Boston Red Sox
Biggest Loss: Kyle Schwarber
As a trade deadline acquisition, Kyle Schwarber was a huge part of a 2021 Red Sox team that made it all the way to the ALCS. In his limited time with the Sox, Schwarber posted a 154 OPS+ over 168 plate appearances to go along with seven homers, adding three more in the postseason. Despite some pretty significant defensive deficiencies, Schwarber was arguably the team’s most valuable player at the plate in the second half of the season, which he was able to leverage into a big contract with the Phillies. His presence as a lefty power-bat was invaluable down the stretch and the Sox will almost certainly miss him.
Biggest Addition: Trevor Story
As much as it hurts to lose Schwarber, bringing in Trevor Story really softens that blow. The Red Sox recently signed the former Rockies shortstop to a six-year, 140 million dollar contract, and despite a down year in 2021, I think he’s worth every penny. Story got off to a rocky start this past season (pun not intended), but bounced back, posting an .843 second-half OPS. Prior to that though, Story was a consistently top-tier hitter, with elite defence at a premium position. When he’s playing well, he’s a true five-tool player, and should really elevate the Red Sox roster. It’s unclear whether he’ll have to move to second base to accommodate Xander Bogaerts or not yet, but no matter where he’s playing, expect Trevor Story to be a problem for the Blue Jays in years to come.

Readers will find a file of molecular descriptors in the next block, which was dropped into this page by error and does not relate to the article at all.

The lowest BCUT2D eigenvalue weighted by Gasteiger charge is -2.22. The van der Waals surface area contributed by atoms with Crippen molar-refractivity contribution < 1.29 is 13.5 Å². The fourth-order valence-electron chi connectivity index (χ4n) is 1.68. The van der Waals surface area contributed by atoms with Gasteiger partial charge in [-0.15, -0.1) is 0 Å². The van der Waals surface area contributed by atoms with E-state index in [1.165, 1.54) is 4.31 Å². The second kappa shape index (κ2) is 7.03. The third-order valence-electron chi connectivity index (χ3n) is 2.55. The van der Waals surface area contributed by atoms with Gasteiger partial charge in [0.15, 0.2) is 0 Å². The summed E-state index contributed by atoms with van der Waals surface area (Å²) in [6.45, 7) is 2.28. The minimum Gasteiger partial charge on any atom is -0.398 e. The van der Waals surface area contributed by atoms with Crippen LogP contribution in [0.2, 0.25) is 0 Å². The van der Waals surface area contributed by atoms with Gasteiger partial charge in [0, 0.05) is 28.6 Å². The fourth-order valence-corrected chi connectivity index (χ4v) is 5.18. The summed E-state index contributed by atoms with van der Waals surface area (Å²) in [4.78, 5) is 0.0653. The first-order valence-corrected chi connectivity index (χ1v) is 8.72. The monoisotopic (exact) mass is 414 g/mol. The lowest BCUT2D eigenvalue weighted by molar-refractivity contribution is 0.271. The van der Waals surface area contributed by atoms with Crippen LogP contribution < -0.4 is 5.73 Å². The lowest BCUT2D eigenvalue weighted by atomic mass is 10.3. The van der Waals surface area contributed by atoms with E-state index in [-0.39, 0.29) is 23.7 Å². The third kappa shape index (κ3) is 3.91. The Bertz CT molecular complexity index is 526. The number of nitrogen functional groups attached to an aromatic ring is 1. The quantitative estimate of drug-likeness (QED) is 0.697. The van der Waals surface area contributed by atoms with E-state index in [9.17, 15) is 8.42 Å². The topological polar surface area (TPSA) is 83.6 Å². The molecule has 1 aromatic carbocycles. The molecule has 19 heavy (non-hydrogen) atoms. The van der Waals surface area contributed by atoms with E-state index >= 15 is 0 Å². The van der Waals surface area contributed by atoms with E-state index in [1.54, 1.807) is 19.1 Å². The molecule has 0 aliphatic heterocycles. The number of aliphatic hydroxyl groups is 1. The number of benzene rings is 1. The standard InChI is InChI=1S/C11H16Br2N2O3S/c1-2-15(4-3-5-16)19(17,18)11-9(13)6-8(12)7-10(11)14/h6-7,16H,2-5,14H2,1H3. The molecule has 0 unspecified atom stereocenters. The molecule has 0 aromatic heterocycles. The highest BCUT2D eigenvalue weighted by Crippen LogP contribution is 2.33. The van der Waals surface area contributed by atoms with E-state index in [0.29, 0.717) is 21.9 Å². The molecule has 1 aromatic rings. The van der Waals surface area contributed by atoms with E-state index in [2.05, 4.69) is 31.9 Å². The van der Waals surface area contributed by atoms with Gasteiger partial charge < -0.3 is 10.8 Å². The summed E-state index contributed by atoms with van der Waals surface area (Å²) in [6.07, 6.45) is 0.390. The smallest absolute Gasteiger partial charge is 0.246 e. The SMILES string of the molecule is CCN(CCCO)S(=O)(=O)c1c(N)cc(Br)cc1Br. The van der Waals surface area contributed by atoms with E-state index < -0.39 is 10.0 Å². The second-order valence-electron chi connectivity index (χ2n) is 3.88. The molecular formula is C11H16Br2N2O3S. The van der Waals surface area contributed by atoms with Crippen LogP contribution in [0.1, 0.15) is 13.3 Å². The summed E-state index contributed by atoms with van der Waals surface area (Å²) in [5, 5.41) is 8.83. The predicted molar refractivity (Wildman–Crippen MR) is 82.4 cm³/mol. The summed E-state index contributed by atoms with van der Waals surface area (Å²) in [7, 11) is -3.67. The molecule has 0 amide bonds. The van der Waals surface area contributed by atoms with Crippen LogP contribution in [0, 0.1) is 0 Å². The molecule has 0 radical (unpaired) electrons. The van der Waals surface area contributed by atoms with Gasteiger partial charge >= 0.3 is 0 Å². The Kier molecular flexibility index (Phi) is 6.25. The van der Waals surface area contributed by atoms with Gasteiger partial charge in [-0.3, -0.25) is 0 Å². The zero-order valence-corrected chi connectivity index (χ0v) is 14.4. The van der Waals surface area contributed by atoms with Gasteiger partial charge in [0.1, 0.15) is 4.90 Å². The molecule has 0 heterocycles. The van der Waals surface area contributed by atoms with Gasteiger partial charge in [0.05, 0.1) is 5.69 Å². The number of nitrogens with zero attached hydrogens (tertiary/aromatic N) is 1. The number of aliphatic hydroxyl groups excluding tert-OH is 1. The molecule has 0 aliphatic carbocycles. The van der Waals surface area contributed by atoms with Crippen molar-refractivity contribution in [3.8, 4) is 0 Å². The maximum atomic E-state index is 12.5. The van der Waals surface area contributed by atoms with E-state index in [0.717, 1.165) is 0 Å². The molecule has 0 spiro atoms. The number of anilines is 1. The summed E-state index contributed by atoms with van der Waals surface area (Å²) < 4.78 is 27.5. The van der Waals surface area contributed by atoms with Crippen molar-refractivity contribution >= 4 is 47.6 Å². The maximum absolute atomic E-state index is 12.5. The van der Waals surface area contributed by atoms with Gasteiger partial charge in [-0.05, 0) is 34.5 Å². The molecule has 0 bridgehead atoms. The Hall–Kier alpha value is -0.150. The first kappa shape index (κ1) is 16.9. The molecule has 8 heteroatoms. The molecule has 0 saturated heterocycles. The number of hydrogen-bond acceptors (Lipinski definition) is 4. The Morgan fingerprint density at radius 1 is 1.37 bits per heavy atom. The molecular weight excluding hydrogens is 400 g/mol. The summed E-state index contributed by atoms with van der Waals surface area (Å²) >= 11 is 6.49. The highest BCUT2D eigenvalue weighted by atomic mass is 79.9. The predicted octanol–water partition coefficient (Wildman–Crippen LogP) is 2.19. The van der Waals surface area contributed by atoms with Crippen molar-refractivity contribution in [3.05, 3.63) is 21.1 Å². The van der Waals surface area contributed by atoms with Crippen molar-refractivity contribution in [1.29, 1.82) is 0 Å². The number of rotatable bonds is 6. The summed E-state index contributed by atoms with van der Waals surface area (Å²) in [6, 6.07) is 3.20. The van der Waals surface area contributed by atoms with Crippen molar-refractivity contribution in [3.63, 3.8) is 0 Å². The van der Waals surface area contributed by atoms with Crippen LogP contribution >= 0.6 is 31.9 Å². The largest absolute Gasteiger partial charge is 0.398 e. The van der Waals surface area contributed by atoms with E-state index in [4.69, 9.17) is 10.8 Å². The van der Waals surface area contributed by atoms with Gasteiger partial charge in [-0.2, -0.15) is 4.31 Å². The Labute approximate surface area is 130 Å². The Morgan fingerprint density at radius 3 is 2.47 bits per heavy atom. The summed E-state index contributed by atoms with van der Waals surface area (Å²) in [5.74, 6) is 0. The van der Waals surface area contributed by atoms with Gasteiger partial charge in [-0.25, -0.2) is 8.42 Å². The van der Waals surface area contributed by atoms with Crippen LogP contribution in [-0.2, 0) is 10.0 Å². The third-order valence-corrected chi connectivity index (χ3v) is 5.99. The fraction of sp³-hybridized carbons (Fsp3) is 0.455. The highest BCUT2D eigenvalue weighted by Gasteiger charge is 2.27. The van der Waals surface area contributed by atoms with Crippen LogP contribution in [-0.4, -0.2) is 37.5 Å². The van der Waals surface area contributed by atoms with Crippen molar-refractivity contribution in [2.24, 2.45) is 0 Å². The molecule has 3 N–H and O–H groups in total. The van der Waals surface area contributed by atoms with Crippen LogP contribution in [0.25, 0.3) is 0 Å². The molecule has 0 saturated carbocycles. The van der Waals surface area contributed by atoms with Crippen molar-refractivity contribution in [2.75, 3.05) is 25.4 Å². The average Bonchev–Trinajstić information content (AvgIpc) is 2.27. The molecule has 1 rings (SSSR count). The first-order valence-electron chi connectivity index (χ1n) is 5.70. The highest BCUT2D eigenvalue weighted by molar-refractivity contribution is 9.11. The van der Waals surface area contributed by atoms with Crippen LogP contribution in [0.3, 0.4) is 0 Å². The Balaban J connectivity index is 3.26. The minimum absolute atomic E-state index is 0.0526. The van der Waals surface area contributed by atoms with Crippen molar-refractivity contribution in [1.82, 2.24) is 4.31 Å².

Breakout Candidate: Bobby Dalbec
The Red Sox young first baseman got off to a very rough start in 2021, but got hot down the stretch, putting himself in line to be the Red Sox starter come April. The 26-year-old absolutely raked in the second half, posting a 153 OPS+ and 15 homers in 61 games. He still needs to improve his plate discipline, as he struck out 156 times with just 28 walks, but even if he remains in that range, his raw power should make up for it.
In 2021, he was in the 91st percentile for average exit velocity per baseball savant, and doing that from the right side of the plate should play well in Fenway. Mix in that fact that he’ll be in a lineup filled with other good hitters, and you’ve got one of baseball’s best power hitters in the making.